Russia Does Not Have an Islam Policy

Russian authorities do not understand what Islam means for Russia as a multi-ethnic and multi-religious country. Their logic is too simplistic. They believe that there is a good Islam that is loyal to them, and there is a bad Islam that is aimed at destabilizing the country. No attention is paid to the profound processes that are taking place in Russia’s Muslim community.

A mufti known for his fight against radical Islamists survived an assassination attempt in Tatarstan on the eve of the holy month of Ramadan. His deputy was killed a few hours earlier on the same day. In an interview for the website, Alexei Malashenko, a leading Russian expert on Islam, speaks about the influence of radical Islamists in Russia and the failures of Russia’s policy towards Islam.

How strong are the radical Islamists in Russia today?

The Islamists in Tatarstan and the Volga Region in general are not very strong, but they exist and their influence is growing. They have become more active. Their role in the North Caucasus is much larger for a variety of reasons.

First, this is reaction to the disastrous socioeconomic and political course of the federal government in the North Caucasus. Mistrust of federal policy leads the disaffected to search for other solutions to local problems. Sometimes, these other solutions are found in the “Islamic alternative,” that is, a society based on Islamic values.

Moreover, the enforcement of secular, federal and local laws in the region leaves much to be desired. So, part of society is turning to Sharia. It is possible to regulate relations in society on the basis of this Sharia, which is supported by many religious and public figures.

Radicals are the most consistent supporters of Sharia law. They believe that the formation of an Islamic state or at least an Islamic space in which the faithful can follow Islamic precepts is the only way out of the current predicament. Followers of religious radicalism are the most consistent supporters of this idea. It goes by several names, for instance Salafism and Wahhabism (and sometimes even Arabism), and is marketed as a panacea.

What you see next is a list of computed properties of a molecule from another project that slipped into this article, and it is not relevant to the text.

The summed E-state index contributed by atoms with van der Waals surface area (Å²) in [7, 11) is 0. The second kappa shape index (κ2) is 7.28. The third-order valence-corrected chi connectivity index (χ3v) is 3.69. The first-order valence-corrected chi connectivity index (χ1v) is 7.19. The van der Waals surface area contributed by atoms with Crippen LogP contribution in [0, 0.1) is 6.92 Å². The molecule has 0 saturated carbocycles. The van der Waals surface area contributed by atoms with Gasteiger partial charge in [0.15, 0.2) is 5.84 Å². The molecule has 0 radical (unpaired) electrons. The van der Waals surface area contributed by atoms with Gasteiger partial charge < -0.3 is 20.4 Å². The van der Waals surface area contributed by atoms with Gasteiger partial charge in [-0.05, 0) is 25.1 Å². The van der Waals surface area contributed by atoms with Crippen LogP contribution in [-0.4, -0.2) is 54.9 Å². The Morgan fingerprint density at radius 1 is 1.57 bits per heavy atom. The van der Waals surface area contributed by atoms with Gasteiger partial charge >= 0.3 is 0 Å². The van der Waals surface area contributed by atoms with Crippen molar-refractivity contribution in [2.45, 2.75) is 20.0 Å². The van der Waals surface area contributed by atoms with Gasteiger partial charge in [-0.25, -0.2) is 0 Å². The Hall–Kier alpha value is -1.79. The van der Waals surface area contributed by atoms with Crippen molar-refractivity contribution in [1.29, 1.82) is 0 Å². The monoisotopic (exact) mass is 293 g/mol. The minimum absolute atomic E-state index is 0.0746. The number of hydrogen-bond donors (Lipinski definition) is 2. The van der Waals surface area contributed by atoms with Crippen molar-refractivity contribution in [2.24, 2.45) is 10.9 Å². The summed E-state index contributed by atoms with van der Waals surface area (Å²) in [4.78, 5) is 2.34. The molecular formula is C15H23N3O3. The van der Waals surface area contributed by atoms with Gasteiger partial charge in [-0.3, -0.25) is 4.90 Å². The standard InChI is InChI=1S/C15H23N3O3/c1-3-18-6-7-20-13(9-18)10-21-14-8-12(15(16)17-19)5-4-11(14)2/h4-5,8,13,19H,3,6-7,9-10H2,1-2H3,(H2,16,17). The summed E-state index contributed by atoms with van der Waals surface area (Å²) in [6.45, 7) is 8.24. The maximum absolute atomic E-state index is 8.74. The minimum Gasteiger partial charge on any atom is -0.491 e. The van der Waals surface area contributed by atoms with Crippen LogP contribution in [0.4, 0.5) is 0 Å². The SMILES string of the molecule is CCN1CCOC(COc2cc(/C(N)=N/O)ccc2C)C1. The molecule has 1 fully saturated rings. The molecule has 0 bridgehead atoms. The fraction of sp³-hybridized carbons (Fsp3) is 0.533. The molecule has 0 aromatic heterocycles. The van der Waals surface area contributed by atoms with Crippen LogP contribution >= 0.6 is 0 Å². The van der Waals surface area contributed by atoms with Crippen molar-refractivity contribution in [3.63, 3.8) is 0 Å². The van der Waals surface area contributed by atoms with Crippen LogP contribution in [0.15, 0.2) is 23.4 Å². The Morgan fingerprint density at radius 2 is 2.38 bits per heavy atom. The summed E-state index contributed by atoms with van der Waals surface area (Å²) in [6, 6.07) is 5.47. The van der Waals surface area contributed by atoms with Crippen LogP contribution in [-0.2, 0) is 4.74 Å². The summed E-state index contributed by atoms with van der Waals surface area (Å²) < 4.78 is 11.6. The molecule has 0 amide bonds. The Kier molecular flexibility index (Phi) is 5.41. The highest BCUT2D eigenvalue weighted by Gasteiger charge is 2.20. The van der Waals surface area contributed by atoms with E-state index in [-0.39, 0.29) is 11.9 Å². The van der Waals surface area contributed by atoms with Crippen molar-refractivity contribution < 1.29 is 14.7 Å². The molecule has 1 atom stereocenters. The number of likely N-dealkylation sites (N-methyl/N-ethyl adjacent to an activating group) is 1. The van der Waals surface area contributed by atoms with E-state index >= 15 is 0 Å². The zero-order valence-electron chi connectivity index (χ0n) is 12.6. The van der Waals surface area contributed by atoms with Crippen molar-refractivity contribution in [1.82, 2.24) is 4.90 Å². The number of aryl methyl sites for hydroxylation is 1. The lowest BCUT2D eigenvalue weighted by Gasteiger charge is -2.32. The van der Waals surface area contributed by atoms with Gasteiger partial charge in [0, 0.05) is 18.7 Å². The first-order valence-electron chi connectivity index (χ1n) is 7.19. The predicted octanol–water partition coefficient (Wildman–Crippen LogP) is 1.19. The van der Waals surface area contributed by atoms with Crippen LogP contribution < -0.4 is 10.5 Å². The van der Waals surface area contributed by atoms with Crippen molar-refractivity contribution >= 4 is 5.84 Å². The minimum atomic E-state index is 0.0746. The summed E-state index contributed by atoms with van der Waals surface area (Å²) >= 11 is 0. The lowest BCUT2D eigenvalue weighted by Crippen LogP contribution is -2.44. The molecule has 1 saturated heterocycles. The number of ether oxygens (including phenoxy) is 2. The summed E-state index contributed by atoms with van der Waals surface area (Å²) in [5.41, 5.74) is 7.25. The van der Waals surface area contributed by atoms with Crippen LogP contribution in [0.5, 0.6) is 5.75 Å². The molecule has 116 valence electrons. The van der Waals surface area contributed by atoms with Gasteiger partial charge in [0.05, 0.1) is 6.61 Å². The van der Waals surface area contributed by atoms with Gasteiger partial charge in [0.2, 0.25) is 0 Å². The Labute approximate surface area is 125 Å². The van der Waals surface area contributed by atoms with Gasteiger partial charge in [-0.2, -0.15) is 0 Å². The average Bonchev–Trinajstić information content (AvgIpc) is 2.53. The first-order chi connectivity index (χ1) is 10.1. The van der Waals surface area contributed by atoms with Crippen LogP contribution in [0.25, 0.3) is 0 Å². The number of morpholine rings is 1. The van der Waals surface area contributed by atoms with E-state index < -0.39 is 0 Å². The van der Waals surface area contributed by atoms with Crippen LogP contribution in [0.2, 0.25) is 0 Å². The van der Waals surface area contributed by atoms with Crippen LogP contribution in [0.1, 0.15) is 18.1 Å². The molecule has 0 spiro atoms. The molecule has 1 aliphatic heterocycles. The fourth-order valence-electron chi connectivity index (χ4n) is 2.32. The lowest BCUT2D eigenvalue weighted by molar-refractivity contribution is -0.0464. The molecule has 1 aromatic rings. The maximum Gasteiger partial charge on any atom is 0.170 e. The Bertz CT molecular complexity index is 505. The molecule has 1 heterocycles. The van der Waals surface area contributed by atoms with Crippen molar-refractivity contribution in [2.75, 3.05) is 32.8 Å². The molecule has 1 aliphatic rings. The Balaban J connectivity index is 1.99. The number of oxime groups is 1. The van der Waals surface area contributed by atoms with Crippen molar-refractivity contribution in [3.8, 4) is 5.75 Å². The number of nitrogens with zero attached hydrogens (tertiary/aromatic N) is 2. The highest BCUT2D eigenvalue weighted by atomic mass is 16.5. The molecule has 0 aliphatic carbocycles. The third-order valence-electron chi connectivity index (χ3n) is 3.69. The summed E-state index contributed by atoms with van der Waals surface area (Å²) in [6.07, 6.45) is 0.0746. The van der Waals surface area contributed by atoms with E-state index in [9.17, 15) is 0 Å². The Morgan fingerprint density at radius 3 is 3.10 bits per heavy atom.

Radicals are in the minority, but they are much more active and skillfully promote their ideas in mosques and other places. There are reasons to believe that the number of Islamists in the republics at least remains the same and could even be growing in Kabardino-Balkaria, Dagestan and Ingushetia.

Second, the spread of radical Islam in the region was facilitated by external influence, especially in the 1990s. Bearers of the “new Islam” arrived in the Caucasus and told their fellow Muslims that their local Islam was “inferior,” and that it was not “true Islam.” They offered this “new” and “pure” Islam of the times of the Prophet and backed up their words with lavish contributions for local needs. Such ideas proved to be very attractive, especially for young people disappointed both with traditional, syncretic and Soviet-style Islam, as well as with government policy in the region.

Chechnya, where jihad had been declared, became the third reason. Despite the different assessments of these events, at one point, notably after the departure of the first president of separatist Chechnya Dzhohar Dudayev, Islam became the ideology of resistance. In turn, it served as a catalyst for the growing influence of Islam in the entire region.

The last factor that cannot be ignored is that Islamic tradition is focused on politics, on resolving secular socioeconomic issues. It brings with it such notions as the Islamic state, the Islamic economy, Islamic banking, Islamic justice and the like. Islam lends itself to an ideology of socio-political protest.

The North Caucasus, Tatarstan and the Volga area are not just part of Russia’s territory. They are also included in the greater Islamic world, the global umma, and events in the Middle East have repercussions in Russia. Meanwhile, a number of countries in the Middle East are led by moderate Islamists, the champions of the afore-mentioned Islamic alternative. This is a common trend in the Muslim world. Therefore, it would be an exaggeration to say that in Russia only bandits and terrorists hold these views.

Is further radicalization of Muslims in the Volga area possible, along the lines of what happened in the North Caucasus?